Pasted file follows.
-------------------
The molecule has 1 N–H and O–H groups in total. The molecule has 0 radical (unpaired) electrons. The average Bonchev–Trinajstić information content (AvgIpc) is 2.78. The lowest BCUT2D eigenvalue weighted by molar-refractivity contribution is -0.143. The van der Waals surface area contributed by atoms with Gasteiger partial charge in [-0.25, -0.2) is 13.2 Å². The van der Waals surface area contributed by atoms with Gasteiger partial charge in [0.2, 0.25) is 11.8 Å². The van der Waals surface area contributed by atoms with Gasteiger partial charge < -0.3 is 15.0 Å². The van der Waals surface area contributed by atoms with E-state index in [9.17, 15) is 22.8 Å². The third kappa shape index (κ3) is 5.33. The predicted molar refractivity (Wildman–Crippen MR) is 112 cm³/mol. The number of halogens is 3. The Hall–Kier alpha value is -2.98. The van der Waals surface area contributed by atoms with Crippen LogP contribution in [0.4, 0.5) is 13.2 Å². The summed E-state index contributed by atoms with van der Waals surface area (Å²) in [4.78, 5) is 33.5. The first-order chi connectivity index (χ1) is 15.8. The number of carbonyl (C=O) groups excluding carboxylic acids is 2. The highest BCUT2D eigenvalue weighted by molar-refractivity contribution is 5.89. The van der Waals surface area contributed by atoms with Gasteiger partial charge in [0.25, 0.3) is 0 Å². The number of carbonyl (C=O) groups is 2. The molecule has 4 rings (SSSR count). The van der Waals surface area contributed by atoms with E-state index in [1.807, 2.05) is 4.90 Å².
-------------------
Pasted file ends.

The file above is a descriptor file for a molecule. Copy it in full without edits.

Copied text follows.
The molecule has 1 N–H and O–H groups in total. The molecule has 0 radical (unpaired) electrons. The average Bonchev–Trinajstić information content (AvgIpc) is 2.78. The lowest BCUT2D eigenvalue weighted by molar-refractivity contribution is -0.143. The van der Waals surface area contributed by atoms with Gasteiger partial charge in [-0.25, -0.2) is 13.2 Å². The van der Waals surface area contributed by atoms with Gasteiger partial charge in [0.2, 0.25) is 11.8 Å². The van der Waals surface area contributed by atoms with Gasteiger partial charge < -0.3 is 15.0 Å². The van der Waals surface area contributed by atoms with E-state index in [9.17, 15) is 22.8 Å². The third kappa shape index (κ3) is 5.33. The predicted molar refractivity (Wildman–Crippen MR) is 112 cm³/mol. The number of halogens is 3. The Hall–Kier alpha value is -2.98. The van der Waals surface area contributed by atoms with Crippen LogP contribution in [0.4, 0.5) is 13.2 Å². The summed E-state index contributed by atoms with van der Waals surface area (Å²) in [4.78, 5) is 33.5. The first-order chi connectivity index (χ1) is 15.8. The number of carbonyl (C=O) groups excluding carboxylic acids is 2. The highest BCUT2D eigenvalue weighted by molar-refractivity contribution is 5.89. The van der Waals surface area contributed by atoms with Gasteiger partial charge in [0.25, 0.3) is 0 Å². The number of carbonyl (C=O) groups is 2. The molecule has 4 rings (SSSR count). The van der Waals surface area contributed by atoms with E-state index in [1.807, 2.05) is 4.90 Å².